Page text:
Lucknow, city of rare gramaphone records

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Lucknow, Sep 9: It is not just the delectable Awadhi cuisine the city of Nawabs boasts of but for the music aficionados, the ultimate destination is the old city which houses a rare collection of gramophone records dating back early 20th Century. Collection of thousands of gramophone records in a traditional Nawabi house in the city station area of the old city are a delight to the music lovers of the city, which also boasts of high norms of music.

Syed Masoom Raza, the owner of the building 'Saltanat Manzil', which houses the collection, modestly claims it to be 'unique' and 'rare'.

The hall of the house, containing several unique antique items, coupled with a ambience of the Nawabi era transports one to the bygone era by recreating the magic. The records happened to be a source of entertainment for family and guests.

The gramophones have withstood the test of times with the original covers retaining the titles in Urdu and English. The collection contains some records, which have recordings only on one side. These records are made of slate and lac and are played with magnetic iron needle at 78 r.p.m.

The collection includes Mujra, Thumri, Dadra, Ghazal, Indian Classical, folk, films and English songs. In addition to the famous His Master Voice, records of several Indian and foreign companies like MGM, Megafone, Columbia, Gramophone Concert Record, The Twin, London America Recordings, Parlophone, Zonofone Records form a part of this collection, most of which are long forgotten by the present generation.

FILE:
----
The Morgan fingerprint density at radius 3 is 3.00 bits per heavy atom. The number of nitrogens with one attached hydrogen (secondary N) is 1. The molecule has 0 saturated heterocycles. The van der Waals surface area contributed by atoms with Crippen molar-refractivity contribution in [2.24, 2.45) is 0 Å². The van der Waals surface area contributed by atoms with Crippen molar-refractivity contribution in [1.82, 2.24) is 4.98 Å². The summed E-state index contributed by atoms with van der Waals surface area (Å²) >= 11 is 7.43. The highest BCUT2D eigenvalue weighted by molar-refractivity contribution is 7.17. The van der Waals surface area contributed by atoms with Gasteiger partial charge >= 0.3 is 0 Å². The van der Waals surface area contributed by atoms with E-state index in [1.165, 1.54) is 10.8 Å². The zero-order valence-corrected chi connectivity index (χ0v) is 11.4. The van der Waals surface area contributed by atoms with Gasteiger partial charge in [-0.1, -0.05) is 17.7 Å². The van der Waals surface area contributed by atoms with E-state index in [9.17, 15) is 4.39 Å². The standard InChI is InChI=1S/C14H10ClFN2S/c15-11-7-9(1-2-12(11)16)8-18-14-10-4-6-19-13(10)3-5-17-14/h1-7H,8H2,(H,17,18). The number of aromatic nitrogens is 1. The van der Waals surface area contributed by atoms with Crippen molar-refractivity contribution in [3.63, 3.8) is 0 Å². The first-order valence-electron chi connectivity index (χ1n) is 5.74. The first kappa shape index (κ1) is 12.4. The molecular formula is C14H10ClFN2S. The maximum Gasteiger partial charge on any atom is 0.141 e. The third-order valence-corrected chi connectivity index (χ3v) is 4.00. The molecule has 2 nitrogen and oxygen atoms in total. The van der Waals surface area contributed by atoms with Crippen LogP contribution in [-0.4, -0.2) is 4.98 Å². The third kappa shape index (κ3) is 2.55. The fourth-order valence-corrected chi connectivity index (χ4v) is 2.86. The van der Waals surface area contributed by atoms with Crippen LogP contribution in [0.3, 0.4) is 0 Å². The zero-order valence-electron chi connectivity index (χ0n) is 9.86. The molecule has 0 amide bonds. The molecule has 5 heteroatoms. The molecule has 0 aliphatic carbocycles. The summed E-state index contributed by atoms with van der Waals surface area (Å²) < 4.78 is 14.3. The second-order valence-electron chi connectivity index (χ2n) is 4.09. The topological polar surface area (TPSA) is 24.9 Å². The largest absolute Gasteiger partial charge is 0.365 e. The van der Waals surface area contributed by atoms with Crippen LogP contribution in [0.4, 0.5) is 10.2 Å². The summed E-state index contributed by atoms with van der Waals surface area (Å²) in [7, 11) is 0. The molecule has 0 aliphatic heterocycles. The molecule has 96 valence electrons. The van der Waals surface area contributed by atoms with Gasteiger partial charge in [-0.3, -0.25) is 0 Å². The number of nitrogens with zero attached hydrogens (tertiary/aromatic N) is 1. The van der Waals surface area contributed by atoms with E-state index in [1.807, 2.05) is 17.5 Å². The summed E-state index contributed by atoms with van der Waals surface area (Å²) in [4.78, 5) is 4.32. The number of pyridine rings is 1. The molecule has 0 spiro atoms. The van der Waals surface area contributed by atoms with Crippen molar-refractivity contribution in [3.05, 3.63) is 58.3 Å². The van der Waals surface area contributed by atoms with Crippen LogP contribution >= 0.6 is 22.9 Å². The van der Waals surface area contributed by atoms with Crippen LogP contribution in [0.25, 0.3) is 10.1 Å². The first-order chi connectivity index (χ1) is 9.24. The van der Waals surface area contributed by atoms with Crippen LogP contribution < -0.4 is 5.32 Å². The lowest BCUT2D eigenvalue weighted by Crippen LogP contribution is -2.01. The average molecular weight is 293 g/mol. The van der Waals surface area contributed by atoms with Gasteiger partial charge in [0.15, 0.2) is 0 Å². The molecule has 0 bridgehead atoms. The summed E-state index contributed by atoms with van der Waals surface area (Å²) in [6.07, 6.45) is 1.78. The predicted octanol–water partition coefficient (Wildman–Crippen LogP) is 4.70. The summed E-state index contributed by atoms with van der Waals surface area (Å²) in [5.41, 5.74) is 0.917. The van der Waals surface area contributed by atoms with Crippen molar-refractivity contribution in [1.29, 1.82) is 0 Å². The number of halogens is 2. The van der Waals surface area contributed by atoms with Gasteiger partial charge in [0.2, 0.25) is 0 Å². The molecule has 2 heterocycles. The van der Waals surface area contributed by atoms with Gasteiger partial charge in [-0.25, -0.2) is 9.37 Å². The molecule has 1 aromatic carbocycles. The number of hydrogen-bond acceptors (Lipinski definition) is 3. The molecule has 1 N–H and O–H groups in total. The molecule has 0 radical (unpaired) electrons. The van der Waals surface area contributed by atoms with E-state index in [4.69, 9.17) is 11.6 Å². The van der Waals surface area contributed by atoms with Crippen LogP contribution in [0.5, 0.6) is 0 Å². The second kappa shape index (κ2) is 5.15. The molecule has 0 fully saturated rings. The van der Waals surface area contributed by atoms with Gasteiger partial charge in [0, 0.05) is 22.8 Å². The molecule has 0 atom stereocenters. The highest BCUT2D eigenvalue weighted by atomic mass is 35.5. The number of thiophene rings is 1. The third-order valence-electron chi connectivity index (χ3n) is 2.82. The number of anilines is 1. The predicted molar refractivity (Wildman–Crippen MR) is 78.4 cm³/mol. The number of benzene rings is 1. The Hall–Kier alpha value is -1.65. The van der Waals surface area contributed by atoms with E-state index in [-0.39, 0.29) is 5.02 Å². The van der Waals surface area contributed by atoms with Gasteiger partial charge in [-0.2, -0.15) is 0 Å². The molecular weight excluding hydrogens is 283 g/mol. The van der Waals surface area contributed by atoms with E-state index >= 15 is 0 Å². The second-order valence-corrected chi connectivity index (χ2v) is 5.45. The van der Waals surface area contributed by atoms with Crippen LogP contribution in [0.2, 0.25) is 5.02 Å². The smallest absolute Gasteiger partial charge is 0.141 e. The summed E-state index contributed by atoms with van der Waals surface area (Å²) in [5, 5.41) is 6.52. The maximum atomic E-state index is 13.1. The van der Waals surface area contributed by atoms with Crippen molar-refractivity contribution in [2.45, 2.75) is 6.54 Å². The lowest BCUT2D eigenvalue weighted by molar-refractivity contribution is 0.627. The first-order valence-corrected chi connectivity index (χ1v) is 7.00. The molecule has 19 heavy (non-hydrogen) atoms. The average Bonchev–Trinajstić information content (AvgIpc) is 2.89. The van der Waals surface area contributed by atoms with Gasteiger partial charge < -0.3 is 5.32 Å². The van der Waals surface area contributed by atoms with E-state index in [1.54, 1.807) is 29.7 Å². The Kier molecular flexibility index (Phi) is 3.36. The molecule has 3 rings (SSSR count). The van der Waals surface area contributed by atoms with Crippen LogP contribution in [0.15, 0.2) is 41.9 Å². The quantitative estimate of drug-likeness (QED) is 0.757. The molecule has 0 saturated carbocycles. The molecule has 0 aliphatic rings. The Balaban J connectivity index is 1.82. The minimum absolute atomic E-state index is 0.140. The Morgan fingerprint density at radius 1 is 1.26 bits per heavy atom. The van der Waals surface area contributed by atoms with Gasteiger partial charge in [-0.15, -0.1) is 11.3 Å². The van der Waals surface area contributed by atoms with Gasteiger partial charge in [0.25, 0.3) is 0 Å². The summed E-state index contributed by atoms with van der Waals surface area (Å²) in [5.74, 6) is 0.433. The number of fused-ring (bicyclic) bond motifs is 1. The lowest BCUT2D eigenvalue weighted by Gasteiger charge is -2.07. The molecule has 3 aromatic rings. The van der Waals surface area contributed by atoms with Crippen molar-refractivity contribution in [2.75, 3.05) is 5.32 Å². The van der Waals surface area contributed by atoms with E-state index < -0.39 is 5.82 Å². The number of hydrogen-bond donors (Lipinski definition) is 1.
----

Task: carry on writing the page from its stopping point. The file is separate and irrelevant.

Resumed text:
Several works by well-know singers in the collection are Malka Jaan (Agra), Ali Baksh, Miss Dulari, Baby Indira, Naseem Bano, Miss Sarojni, Pyara Sahab, Naseem Akhtar, Miss Angoor Wala, Miss Kamla (Jhariya), Waheedan Bai, Professor Narayan Rao Vyas, Ameer Bai Karnataki, Akhtari Bai (famous as Begum Akhtar), as well as known singers like K L Sehgal, Shamshad Begum, Noor Jahan, Lata Mangeshkar, Talat Mehmood, Mukesh and Mohd. Rafi.

An antique His Master Voice (HMV) gramophone record player in Saltanat Manzil is still in a working condition.

Khan Bahadur Nawab Syed Hamid Husain Khan started this collection, which was carried forward by Nawab Syed Mehdi Husain Khan, Special Magistrate and Nawab Syed Raza Hasan Khan.

Syed Masoom Raza and Professor Syed Ali Hamid, the caretakers of the collection told UNI here today that the maintenance of the lot requires a lot of efforts as they are easily breakable.

''One record has one song on each side. In the Nawabi era, these records were an important means of entertainment,'' they said.

UNI

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